These are the times that try men's souls. Or rather last night was one of those times - when Portlanders were forced to choose between Foster The People at the Roseland Theater and the Foals / Cage The Elephant double-header at Crystal Ballroom. That said, by all accounts, it doesn't sound like there was anyone that regretted being at the Crystal... and I can speak with certainty that there weren't any cases of concert-goers' remorse at the Roseland, either.
Following her recent appearance in support of Broods, Meg Myers returned to a Portland stage for the second time in as many weeks. Clad entirely in black - along with her entire band - Meg presented a slightly more somber, reigned-in appearance than she did at Mississippi Studios, but her singing was no less intense. After rocking out through songs like "Adelaide" and her most recent single, "Desire" (which prompted a concert-goer next to me to remark, "Uh... this song sounds like a threat. But I like it."), the singer ended her set with a howling rendition of "Heart Heart Head."
I've seen a handful of bands that have enthusiastic followings - Lorde, Chvrches, even Foster The People in a more intimate setting like Doug Fir. But nothing could have prepared me for the sheer power and energy of the sold-out crowd that packed into the Roseland Theater to see Mark Foster and the gang on Thursday night. When the group started the show off with "Miss You", they were met with a deafening cheer, and the noise level never dipped below a dull roar for the entirety of the show. Although the band saved most of their more iconic songs for the second half of their set ("Coming of Age", "Houdini", "Pumped Up Kicks" and "Helena Beat" all came in relatively short order, at the end), it didn't matter, because the crowd seemed to know every song by heart.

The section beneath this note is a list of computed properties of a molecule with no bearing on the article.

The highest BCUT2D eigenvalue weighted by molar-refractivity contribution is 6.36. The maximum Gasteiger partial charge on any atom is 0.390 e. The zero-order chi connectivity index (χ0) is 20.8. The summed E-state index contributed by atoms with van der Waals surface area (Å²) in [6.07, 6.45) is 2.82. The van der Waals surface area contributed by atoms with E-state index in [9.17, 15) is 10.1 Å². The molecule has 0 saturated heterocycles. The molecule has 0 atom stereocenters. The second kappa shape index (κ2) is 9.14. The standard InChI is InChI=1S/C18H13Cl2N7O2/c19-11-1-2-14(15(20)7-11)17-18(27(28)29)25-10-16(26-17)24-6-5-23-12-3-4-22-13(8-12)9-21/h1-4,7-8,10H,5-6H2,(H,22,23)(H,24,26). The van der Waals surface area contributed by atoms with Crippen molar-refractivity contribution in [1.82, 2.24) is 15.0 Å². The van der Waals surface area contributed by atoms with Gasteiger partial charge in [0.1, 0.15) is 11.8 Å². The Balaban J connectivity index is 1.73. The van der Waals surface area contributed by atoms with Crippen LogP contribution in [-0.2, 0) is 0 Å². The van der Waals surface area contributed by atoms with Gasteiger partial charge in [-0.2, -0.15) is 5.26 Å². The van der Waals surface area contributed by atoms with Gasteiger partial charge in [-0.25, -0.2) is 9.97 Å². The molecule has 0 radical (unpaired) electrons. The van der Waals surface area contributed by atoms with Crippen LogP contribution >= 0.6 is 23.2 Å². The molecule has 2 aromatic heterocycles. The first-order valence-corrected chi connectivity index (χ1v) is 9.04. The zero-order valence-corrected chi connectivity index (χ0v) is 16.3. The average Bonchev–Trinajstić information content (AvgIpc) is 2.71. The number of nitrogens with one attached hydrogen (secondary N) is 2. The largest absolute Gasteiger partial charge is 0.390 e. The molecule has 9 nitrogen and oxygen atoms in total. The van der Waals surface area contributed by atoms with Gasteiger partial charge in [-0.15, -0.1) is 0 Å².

Although the band is supremely talented as a whole, much of Foster The People's crowd appeal comes from lead singer Mark Foster's knack for showmanship and raw charisma. Mark has arguably become the Justin Timberlake of indie rock, and he's a fairly reflective guy, as well. Shortly before launching into the last song of the night ("Don't Stop"), he paused to share a final thought with the crowd: "The enemy of our generation is isolation, and apathy is its friend." Pretty deep stuff, there - but fortunately for the crowd at the Roseland, neither isolation nor apathy were to be found, that evening.